Naomi Wolf And The Phenomenology Of Angelina Jolie
Unlike Junod’s earlier piece, Wolf’s article on Jolie is not a standard celebrity profile
. There is no interview, no encounter between the author and the object of her affection. Jolie remains an ideal, and the article is explicitly about the “life narrative” Jolie has “crafted,” the “persona that [took] her to global icon.” It declares itself an essay about artifice and image. What makes the piece so compelling is Wolf's palpable yearning to believe. In the guise of analyzing Jolie’s image, she succumbs, forgetting that glamour is an illusion.
Certainly she never reminds herself, or her readers, how much Jolie’s life depends on unusual gifts and extraordinary wealth, and she never addresses the tradeoffs involved in living with all those tabloid headlines. Instead, Angelina Jolie's life functions as proof that the desires that inform Wolf's own oeuvre are all attainable: to be effortlessly beautiful and thin (The Beauty Myth
), to participate in high-level public debates (Fire with Fire
), to indulge sexual desire without condemnation or consequence (Promiscuities
), to become a mother without hassle or pain (Misconceptions).
Most revealing is the way Wolf, a divorced mother of two
, projects her own desires onto Jolie’s (short-lived) status as single mom. She completely ignores the standard tabloid narrative
, an anti-feminist storyline casting Jolie as the womanly mother figure against Jennifer Aniston, the careerist punished for her insufficiently feminine ambition. Instead, Wolf reads Jolie’s story as the triumph of the Single Mom as Ideal.
Then there is the plane. Women are so used to being dependent on others (certainly on men) for where they go, metaphorically, and how they get there. Flying a private plane is the classic metaphor for choosing your own direction; usually, that is a guy thing to do, yet there was Jolie, with her aviator glasses on, taking flying lessons so she could blow the mind of her four-year-old son. That is the ultimate in single-mom chic: Even before she had reconstructed a nuclear (or postnuclear) family with a dad at the head of it, she was reframing single motherhood from a state of lack or insufficiency to a glamorous, unfettered lifestyle choice. Paradoxically, having done so, she makes the choice of a man to help her raise her kids seem like one option among many for a self-directed woman rather than either a completion of a woman or a capitulation.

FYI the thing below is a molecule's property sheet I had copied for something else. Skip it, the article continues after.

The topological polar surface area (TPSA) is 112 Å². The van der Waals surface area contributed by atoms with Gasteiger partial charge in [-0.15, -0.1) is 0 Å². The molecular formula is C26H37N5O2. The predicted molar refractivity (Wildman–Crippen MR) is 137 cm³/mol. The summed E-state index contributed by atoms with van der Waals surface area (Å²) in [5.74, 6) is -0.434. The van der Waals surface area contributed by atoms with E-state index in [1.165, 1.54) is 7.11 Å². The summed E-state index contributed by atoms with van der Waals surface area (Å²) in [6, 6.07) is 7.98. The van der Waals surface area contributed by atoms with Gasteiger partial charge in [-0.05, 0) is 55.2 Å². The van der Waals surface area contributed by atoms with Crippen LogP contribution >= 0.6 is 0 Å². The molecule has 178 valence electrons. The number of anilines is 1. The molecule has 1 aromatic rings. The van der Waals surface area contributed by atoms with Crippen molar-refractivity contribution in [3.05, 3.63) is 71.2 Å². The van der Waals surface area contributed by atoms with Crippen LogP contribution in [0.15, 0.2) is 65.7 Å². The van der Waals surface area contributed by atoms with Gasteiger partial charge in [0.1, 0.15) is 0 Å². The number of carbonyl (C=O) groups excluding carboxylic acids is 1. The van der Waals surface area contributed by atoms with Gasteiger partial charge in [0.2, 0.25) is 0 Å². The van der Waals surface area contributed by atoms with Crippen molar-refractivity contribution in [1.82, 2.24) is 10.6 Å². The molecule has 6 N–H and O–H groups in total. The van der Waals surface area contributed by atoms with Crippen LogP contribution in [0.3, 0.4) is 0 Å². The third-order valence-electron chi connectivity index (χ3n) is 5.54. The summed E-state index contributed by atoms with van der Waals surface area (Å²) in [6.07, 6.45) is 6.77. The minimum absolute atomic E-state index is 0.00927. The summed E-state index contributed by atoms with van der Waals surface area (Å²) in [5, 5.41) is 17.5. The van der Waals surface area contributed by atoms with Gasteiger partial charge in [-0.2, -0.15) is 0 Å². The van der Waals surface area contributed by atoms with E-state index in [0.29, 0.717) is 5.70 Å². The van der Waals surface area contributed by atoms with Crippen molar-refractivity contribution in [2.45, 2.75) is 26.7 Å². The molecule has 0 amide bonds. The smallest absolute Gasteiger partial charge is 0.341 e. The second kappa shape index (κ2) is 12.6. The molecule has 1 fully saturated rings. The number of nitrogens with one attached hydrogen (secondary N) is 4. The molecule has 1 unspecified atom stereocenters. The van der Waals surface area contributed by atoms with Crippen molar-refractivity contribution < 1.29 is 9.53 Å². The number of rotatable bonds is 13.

This much-mocked paragraph takes aviator glamour
— which is, in fact, a long-standing element of Jolie’s appeal (see the magnificent photos
Annie Leibovitz did for Vogue
) — and turns it into a story about what Naomi Wolf wants.
A plane becomes a symbol not of general human freedom, mastery, and escape but of “single-mom chic.” Jolie rescues the aviatrix archetype from the inconveniently married-and-childless Amelia Earhart
. (In the same issue, Bazaar
does feature 12 pages of Earhart-inspired fashion photography by Peter Lindbergh
.) And Wolf rescues Jolie’s kick-ass physicality, including the real-life flying and motorcycle riding, from its action-movie appeal to men.
“Jolie’s image is not just a mirror of one woman but also a looking glass for female fantasy life writ large,” Wolf concludes her article. Glamour is most powerful when it encompasses multiple longings, in this case, not “female fantasy life” but “females’ fantasy lives,” both universal and particular. That Wolf can project so many of her own yearnings onto Jolie demonstrates why the actress is such an icon.
The mirror is an inapt metaphor, however. A mirror reflects an accurate (if reversed) image of reality, while glamour always presents a blurred picture, concealing much of the truth. The yearning audience is thus allowed to fill in the details. As Jezebel’
s Sadie Stein sagely notes
, despite Jolie’s tabloid omnipresence her glamour depends on mystery.
Brangelina are totally enigmatic; we don’t know anything about them except the Harlequin-worthy synopsis. People like them because they can project whatever they want onto them. Maybe moms fantasize about Angie reading to her kids at night, then having hot sex with Brad. Those who want to turn their lives around probably are inspired by this scion of movie star and model who’s fearlessly pursued a course of growing up. Doubtless somebody somewhere has taken up flying as a result. Hopefully a few have turned to good works. (Ideally no one, anywhere, will allow Angelina Jolie to have any impact on her decision to adopt or not.) Some woman involved with a married dude may stay with him that much longer because of her tabloid happy-ending. Some people will see The Last Kiss and think it’s profound. And Naomi Wolf will look at Angelina Jolie and project her own fantasies: a feminist icon whom women love because they think the right way.
Glamour is an objective illusion, but it reveals subjective truths. The Harper’s Bazaar profile may tell us nothing true about Angelina Jolie, but it’s an x-ray into the soul of Naomi Wolf.
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[Beauty Myth autograph photo by Flickr user liberalmind1012 under Creative Commons license.]
Posted by Virginia Postrel on June 18, 2009 in
Icons, Magazines, Celebrities, Glamour Defined